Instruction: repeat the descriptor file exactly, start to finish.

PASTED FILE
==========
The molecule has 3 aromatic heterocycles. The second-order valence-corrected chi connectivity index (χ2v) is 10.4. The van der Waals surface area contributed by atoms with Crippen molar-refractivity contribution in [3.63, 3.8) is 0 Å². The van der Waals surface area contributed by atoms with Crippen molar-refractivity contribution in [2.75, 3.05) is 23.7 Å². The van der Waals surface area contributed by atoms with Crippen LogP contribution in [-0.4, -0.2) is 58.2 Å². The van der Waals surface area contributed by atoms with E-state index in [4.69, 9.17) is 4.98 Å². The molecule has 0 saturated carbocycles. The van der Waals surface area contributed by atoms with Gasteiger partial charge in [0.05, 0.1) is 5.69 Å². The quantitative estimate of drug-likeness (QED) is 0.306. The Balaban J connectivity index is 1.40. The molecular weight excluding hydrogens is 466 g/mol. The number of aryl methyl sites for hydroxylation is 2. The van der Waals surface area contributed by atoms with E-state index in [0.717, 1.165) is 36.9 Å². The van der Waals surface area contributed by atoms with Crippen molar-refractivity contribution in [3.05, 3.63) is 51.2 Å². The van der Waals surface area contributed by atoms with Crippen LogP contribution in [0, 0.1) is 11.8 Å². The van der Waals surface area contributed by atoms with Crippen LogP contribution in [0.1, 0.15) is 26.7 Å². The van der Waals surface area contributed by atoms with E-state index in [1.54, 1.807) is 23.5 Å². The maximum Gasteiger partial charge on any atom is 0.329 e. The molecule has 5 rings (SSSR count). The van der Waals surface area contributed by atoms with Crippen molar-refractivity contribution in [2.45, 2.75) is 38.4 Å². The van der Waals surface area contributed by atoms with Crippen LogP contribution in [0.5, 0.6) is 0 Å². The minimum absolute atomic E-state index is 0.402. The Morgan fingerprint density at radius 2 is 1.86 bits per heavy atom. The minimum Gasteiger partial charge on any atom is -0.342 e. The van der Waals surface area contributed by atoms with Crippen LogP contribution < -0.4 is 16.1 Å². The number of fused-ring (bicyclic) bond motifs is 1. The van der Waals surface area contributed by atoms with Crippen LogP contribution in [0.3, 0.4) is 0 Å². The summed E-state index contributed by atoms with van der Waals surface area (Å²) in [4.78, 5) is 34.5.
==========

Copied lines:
The molecule has 3 aromatic heterocycles. The second-order valence-corrected chi connectivity index (χ2v) is 10.4. The van der Waals surface area contributed by atoms with Crippen molar-refractivity contribution in [3.63, 3.8) is 0 Å². The van der Waals surface area contributed by atoms with Crippen molar-refractivity contribution in [2.75, 3.05) is 23.7 Å². The van der Waals surface area contributed by atoms with Crippen LogP contribution in [-0.4, -0.2) is 58.2 Å². The van der Waals surface area contributed by atoms with E-state index in [4.69, 9.17) is 4.98 Å². The molecule has 0 saturated carbocycles. The van der Waals surface area contributed by atoms with Gasteiger partial charge in [0.05, 0.1) is 5.69 Å². The quantitative estimate of drug-likeness (QED) is 0.306. The Balaban J connectivity index is 1.40. The molecular weight excluding hydrogens is 466 g/mol. The number of aryl methyl sites for hydroxylation is 2. The van der Waals surface area contributed by atoms with E-state index in [0.717, 1.165) is 36.9 Å². The van der Waals surface area contributed by atoms with Crippen molar-refractivity contribution in [3.05, 3.63) is 51.2 Å². The van der Waals surface area contributed by atoms with Crippen LogP contribution in [0, 0.1) is 11.8 Å². The van der Waals surface area contributed by atoms with Crippen LogP contribution in [0.1, 0.15) is 26.7 Å². The van der Waals surface area contributed by atoms with E-state index in [1.54, 1.807) is 23.5 Å². The maximum Gasteiger partial charge on any atom is 0.329 e. The molecule has 5 rings (SSSR count). The van der Waals surface area contributed by atoms with Crippen molar-refractivity contribution in [2.45, 2.75) is 38.4 Å². The van der Waals surface area contributed by atoms with Crippen LogP contribution in [0.5, 0.6) is 0 Å². The minimum absolute atomic E-state index is 0.402. The Morgan fingerprint density at radius 2 is 1.86 bits per heavy atom. The minimum Gasteiger partial charge on any atom is -0.342 e. The van der Waals surface area contributed by atoms with Crippen LogP contribution < -0.4 is 16.1 Å². The number of fused-ring (bicyclic) bond motifs is 1. The van der Waals surface area contributed by atoms with Crippen LogP contribution in [0.3, 0.4) is 0 Å². The summed E-state index contributed by atoms with van der Waals surface area (Å²) in [4.78, 5) is 34.5.